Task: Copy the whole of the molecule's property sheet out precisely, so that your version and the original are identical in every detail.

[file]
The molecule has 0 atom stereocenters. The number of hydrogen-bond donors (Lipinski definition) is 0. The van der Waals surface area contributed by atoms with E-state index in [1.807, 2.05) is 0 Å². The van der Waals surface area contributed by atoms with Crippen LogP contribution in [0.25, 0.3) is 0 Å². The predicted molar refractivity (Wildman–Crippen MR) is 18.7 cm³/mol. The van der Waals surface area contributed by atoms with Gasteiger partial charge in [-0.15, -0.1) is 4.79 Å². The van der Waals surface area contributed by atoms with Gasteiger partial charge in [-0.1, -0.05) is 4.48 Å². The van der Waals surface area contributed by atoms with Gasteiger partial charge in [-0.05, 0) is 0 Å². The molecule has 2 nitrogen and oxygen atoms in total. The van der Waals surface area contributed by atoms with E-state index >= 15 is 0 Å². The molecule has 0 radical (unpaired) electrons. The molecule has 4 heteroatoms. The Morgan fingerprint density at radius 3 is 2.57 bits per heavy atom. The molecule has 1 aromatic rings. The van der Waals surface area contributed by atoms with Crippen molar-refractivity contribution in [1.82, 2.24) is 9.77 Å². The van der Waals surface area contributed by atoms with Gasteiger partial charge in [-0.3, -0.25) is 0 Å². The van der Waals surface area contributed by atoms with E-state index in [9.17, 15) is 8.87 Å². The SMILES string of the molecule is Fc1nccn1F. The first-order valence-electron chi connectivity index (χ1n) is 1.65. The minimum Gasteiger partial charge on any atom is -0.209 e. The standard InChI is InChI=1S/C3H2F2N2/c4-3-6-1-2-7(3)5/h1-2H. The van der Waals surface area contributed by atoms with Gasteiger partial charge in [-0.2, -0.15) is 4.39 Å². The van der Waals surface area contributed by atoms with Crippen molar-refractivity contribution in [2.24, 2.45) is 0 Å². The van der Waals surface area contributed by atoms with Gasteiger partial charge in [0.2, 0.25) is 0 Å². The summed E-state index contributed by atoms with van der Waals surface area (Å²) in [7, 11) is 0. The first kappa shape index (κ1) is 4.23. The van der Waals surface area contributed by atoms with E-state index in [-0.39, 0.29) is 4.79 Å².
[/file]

The molecule has 0 atom stereocenters. The number of hydrogen-bond donors (Lipinski definition) is 0. The van der Waals surface area contributed by atoms with E-state index in [1.807, 2.05) is 0 Å². The van der Waals surface area contributed by atoms with Crippen LogP contribution in [0.25, 0.3) is 0 Å². The predicted molar refractivity (Wildman–Crippen MR) is 18.7 cm³/mol. The van der Waals surface area contributed by atoms with Gasteiger partial charge in [-0.15, -0.1) is 4.79 Å². The van der Waals surface area contributed by atoms with Gasteiger partial charge in [-0.1, -0.05) is 4.48 Å². The van der Waals surface area contributed by atoms with Gasteiger partial charge in [-0.05, 0) is 0 Å². The molecule has 2 nitrogen and oxygen atoms in total. The van der Waals surface area contributed by atoms with E-state index >= 15 is 0 Å². The molecule has 0 radical (unpaired) electrons. The molecule has 4 heteroatoms. The Morgan fingerprint density at radius 3 is 2.57 bits per heavy atom. The molecule has 1 aromatic rings. The van der Waals surface area contributed by atoms with Crippen molar-refractivity contribution in [1.82, 2.24) is 9.77 Å². The van der Waals surface area contributed by atoms with Gasteiger partial charge in [-0.3, -0.25) is 0 Å². The van der Waals surface area contributed by atoms with E-state index in [9.17, 15) is 8.87 Å². The SMILES string of the molecule is Fc1nccn1F. The first-order valence-electron chi connectivity index (χ1n) is 1.65. The minimum Gasteiger partial charge on any atom is -0.209 e. The standard InChI is InChI=1S/C3H2F2N2/c4-3-6-1-2-7(3)5/h1-2H. The van der Waals surface area contributed by atoms with Gasteiger partial charge in [-0.2, -0.15) is 4.39 Å². The van der Waals surface area contributed by atoms with Crippen molar-refractivity contribution in [2.24, 2.45) is 0 Å². The van der Waals surface area contributed by atoms with Gasteiger partial charge in [0.2, 0.25) is 0 Å². The summed E-state index contributed by atoms with van der Waals surface area (Å²) in [7, 11) is 0. The first kappa shape index (κ1) is 4.23. The van der Waals surface area contributed by atoms with E-state index in [-0.39, 0.29) is 4.79 Å².